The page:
Making Bootable Linux CDs (kernel 2.2)|
These are some discussion notes about my endeavours in creating
a bootable CD. The main outcome of all this is my 'Pauls Boot CD'. There
is an atypical page describing it here.
Why put linux on a bootable CD? It means being able to take a useable linux
system and start it on any PC you like without the pain of installing it
all. You could use it as an install disk for a linux distribution or perhaps
some other operating system. Or you could make some sort of 'appliance' out
For other uses of bootable CDs have a look at
ThinkNIC . Its a CD based Linux like thin client.
DemoLinux is a distribution that only works on a CD.
- MP3 player. You could burn all your MP3s plus a small bootable linux
to turn your PC into a jukebox.
- You could make your own 'Network Appliance' that has the operating
system and server software on CD, and use a hard disk for data storage only.
It would mean you'd never have to install an OS at all.
- You could use it as a quick *nix toolkit. Just put enough on the
CD to get networking and X windows going, start up Opera or netscape and
you have a minimal graphical interface on a network. Or put pppd on the CD
and you can dial up an ISP ala an internet appliance.
This article outlines building a very general purpose 'base' for building
a bootable linux system ... something that you can add to to create your own
By the way, this is a major restructuring of an earlier document I wrote.
You can find the old one here.
Unfortunately, when I first started looking for information
on the net, there didn't seem to be too much info about how to make bootable
Linux CDs. After a bit more searching I've found the following good references:
The standard for booting CDs is called 'El Torito'. The concept is that your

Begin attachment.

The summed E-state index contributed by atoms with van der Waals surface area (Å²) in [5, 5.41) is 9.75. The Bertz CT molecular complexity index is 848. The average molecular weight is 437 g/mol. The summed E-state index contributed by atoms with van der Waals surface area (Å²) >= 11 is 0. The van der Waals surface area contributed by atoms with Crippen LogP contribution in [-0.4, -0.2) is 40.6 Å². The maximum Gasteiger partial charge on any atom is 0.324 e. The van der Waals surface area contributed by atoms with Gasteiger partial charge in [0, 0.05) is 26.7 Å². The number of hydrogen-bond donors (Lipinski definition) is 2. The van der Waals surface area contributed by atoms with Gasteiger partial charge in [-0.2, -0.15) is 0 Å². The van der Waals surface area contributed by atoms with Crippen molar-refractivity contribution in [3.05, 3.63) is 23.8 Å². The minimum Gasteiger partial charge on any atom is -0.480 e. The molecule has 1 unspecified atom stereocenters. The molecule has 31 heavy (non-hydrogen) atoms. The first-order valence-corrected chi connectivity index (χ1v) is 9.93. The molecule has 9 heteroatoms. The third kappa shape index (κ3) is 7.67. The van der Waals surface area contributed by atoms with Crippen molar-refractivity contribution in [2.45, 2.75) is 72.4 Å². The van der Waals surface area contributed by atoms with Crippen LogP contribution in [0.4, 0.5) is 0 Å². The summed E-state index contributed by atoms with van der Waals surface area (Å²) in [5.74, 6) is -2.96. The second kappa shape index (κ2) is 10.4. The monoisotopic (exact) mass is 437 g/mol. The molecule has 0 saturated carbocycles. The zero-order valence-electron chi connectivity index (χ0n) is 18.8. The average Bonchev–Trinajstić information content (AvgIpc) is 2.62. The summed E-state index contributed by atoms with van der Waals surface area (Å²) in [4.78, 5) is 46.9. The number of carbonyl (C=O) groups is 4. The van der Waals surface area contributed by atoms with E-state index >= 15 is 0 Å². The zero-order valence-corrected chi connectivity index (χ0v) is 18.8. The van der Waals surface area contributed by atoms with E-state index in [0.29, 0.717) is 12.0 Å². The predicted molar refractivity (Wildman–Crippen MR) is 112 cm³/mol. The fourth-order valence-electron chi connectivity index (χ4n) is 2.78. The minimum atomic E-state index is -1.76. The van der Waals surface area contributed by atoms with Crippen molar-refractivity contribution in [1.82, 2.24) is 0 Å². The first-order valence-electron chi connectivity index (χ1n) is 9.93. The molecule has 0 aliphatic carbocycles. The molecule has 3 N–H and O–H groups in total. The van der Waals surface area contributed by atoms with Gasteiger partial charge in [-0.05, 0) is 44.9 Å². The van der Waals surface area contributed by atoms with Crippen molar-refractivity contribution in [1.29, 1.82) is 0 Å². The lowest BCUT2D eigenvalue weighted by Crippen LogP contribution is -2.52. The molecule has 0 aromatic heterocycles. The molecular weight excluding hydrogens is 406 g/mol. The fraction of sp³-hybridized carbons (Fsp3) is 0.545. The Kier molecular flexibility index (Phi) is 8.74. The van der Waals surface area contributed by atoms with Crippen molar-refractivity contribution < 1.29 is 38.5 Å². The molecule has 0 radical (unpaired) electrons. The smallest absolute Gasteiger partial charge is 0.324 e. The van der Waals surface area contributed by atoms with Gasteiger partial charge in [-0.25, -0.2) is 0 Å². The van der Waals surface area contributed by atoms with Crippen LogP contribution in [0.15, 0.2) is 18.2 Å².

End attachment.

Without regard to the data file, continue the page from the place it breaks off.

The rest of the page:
BIOS treats your CD like a floppy initially and expects to find the 'image'
of a bootable floppy on the CD. Your imaginary boot floppy is meant to have
CDROM drivers on it which can somehow access the CD in full. This seemed
overly complicated until I came across
SysLinux. Its a boot loader that is part of Debian I think. It primarily
is a floppy bootloader (like LOADLIN), but it now has an extra bit called
ISOLINUX, that simplifies booting off a CD. The key benefit is that you no
longer need a special floppy image. ISOLINUX will load the kernel and an
initrd for you and away you go.
The boot process
The usual Linux boot process is something like:
The CD boot process is somewhat different. Again we need a boot loader, but
we don't necessarily know what device our CDROM is. It could be /dev/hdb,
/dev/hdc, /dev/hdd. Even if we told the boot loader where the kernel is, we
would still need to tell the kernel where its root filesystem is. ISOLINUX
helps us get around this, by working out where the CD is. This allows us to
boot the kernel, but it doesn't really help us to load the initial root filesystem.
Many boot disks use a thing called an initrd (Initial ram disk) to get around
this. initrd is an initial root filing system running in RAM. It loads prior
to when the kernel attempts to mount the 'real' root file system. Yes this
is odd. The idea is is that your initrd starts up, loads some critical modules,
then mounts your real root file system.